The principal of Oakley Elementary, Penny Peacock, wrote a letter in June 2012 to sum up her experience with implementing the Connection Practice:
“As a principal, I am always searching for new programs that will help our students be the best that they can be emotionally, socially and academically. I opened a new Title 1 school [a school with a large low-income student population that receives government funds] last fall, with students from four schools coming together. They all came with their own set of needs, all of which were a mystery to us. My priority was to develop a foundation that would allow for trusting relationships among students, teachers and administrators. A successful foundation would launch new possibilities of academic success, friendship and safety, and the hope for the American Dream.
…We started with hope, but we ended with a sense of awe and gratitude. Through the Connection Practice, teachers and students of all age levels learned how to reduce barriers and gain insight, which empowered them to bridge the gaps and make social, emotional and academic connections within our building and to the outside world. The program provided the tools, but the awe factor was in watching the students begin to own it and use it in their own lives.”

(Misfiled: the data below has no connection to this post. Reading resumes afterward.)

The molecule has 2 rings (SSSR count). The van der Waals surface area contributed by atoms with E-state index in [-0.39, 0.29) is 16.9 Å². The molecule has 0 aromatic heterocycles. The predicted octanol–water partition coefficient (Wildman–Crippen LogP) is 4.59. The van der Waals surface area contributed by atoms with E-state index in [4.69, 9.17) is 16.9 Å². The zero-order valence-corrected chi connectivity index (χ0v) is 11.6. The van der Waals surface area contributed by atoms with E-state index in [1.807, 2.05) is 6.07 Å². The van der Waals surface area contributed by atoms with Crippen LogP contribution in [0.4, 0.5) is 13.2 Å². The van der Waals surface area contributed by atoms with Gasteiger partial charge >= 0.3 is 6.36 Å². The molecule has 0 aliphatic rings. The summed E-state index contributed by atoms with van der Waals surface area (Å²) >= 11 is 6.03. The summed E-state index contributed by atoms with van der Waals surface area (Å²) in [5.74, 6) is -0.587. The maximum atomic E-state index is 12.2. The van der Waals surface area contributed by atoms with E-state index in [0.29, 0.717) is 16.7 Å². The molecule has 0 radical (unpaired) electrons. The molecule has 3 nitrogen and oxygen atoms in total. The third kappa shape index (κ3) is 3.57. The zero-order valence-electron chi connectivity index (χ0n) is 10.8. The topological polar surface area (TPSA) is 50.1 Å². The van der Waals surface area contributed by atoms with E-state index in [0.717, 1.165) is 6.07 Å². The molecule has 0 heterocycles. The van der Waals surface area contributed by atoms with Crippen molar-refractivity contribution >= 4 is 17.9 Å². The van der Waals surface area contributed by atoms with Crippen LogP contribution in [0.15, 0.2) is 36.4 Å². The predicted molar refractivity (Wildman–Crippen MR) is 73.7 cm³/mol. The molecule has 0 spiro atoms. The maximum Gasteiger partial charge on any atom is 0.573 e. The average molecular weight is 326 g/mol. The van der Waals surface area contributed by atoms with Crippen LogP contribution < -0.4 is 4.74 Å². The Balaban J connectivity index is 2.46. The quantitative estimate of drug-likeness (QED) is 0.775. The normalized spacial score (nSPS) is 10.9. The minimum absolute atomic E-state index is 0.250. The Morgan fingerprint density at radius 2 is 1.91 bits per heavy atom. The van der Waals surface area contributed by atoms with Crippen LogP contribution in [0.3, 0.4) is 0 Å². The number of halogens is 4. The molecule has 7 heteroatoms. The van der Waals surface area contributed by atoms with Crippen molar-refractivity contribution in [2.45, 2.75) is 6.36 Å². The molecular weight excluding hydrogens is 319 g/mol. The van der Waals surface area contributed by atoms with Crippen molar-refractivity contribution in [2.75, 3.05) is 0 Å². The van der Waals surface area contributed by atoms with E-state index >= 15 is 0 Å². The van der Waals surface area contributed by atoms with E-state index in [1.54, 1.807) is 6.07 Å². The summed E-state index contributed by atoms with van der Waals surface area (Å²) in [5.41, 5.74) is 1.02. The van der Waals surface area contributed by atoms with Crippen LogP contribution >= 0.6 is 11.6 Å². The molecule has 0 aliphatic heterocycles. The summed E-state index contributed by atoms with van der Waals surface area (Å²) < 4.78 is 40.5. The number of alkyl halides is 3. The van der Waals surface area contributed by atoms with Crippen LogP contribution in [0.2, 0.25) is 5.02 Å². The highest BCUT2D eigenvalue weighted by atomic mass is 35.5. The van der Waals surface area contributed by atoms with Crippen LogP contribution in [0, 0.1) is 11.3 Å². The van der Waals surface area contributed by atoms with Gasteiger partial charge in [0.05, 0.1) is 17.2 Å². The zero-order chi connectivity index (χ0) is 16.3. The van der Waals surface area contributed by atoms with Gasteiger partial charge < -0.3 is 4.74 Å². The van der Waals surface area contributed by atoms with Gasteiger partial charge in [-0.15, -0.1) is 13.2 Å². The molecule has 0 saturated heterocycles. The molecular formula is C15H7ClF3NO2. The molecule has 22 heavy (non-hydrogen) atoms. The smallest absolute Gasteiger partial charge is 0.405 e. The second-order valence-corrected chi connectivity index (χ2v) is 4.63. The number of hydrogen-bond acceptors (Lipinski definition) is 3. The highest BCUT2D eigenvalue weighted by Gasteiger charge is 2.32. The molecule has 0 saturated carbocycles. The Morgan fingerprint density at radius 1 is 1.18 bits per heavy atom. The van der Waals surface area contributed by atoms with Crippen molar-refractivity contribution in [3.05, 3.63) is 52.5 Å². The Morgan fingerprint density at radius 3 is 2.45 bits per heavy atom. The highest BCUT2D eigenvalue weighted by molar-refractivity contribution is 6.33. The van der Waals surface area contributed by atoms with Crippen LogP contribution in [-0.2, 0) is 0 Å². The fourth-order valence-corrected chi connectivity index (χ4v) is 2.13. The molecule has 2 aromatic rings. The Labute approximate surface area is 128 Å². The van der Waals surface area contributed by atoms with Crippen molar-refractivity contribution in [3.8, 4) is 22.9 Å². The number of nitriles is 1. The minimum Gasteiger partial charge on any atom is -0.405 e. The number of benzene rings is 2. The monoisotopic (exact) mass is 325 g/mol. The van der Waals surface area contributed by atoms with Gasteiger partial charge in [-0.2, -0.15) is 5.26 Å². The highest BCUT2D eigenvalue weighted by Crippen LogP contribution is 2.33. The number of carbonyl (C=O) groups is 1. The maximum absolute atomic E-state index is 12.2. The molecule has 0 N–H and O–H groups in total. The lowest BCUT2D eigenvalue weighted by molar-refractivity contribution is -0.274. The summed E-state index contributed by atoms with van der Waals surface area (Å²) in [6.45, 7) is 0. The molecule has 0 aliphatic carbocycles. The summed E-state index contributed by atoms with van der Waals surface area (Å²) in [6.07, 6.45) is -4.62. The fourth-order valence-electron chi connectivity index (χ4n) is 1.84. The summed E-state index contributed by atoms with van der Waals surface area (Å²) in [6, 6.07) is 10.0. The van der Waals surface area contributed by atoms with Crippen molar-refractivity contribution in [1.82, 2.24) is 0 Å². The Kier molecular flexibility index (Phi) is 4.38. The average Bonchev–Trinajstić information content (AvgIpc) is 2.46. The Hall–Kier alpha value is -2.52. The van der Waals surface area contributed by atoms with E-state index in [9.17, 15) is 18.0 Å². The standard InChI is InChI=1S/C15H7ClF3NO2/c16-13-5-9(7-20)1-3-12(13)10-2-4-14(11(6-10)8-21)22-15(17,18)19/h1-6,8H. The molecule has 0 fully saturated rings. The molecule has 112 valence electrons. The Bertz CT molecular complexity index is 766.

The Connection Practice builds character in students as they learn to overcome challenges and take responsibility for their actions. Through connecting, there is a better chance that students will admit negative behavior was harmful, learn from it, and want to make amends. Consequently, it’s more effective than harsh punishment.
The Silent Epidemic - Perspectives of High School Dropouts, a study conducted for the Bill and Melinda Gates Foundation, concluded that lack of connection within the school environment is one of the primary reasons that students drop out. When students use the Connection Process Game every day, they feel heard and experience a heightened sense of belonging that is the best antidote to that modern day problem.